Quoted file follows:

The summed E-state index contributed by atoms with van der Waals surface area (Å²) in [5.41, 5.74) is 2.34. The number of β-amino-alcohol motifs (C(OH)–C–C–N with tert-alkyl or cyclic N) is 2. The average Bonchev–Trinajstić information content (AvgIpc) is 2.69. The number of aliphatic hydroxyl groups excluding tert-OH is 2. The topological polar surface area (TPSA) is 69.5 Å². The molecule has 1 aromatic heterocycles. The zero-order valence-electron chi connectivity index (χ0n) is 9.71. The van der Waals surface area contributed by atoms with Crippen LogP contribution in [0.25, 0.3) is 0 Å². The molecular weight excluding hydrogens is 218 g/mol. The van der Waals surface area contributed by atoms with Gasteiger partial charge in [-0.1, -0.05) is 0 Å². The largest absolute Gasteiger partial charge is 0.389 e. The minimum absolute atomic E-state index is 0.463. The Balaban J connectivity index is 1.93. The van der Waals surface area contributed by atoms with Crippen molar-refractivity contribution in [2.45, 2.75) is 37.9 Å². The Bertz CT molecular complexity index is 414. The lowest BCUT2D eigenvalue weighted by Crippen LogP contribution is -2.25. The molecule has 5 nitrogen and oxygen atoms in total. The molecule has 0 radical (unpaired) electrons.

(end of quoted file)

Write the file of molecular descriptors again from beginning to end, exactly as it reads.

The summed E-state index contributed by atoms with van der Waals surface area (Å²) in [5.41, 5.74) is 2.34. The number of β-amino-alcohol motifs (C(OH)–C–C–N with tert-alkyl or cyclic N) is 2. The average Bonchev–Trinajstić information content (AvgIpc) is 2.69. The number of aliphatic hydroxyl groups excluding tert-OH is 2. The topological polar surface area (TPSA) is 69.5 Å². The molecule has 1 aromatic heterocycles. The zero-order valence-electron chi connectivity index (χ0n) is 9.71. The van der Waals surface area contributed by atoms with Crippen LogP contribution in [0.25, 0.3) is 0 Å². The molecular weight excluding hydrogens is 218 g/mol. The van der Waals surface area contributed by atoms with Gasteiger partial charge in [-0.1, -0.05) is 0 Å². The largest absolute Gasteiger partial charge is 0.389 e. The minimum absolute atomic E-state index is 0.463. The Balaban J connectivity index is 1.93. The van der Waals surface area contributed by atoms with Crippen molar-refractivity contribution in [2.45, 2.75) is 37.9 Å². The Bertz CT molecular complexity index is 414. The lowest BCUT2D eigenvalue weighted by Crippen LogP contribution is -2.25. The molecule has 5 nitrogen and oxygen atoms in total. The molecule has 0 radical (unpaired) electrons.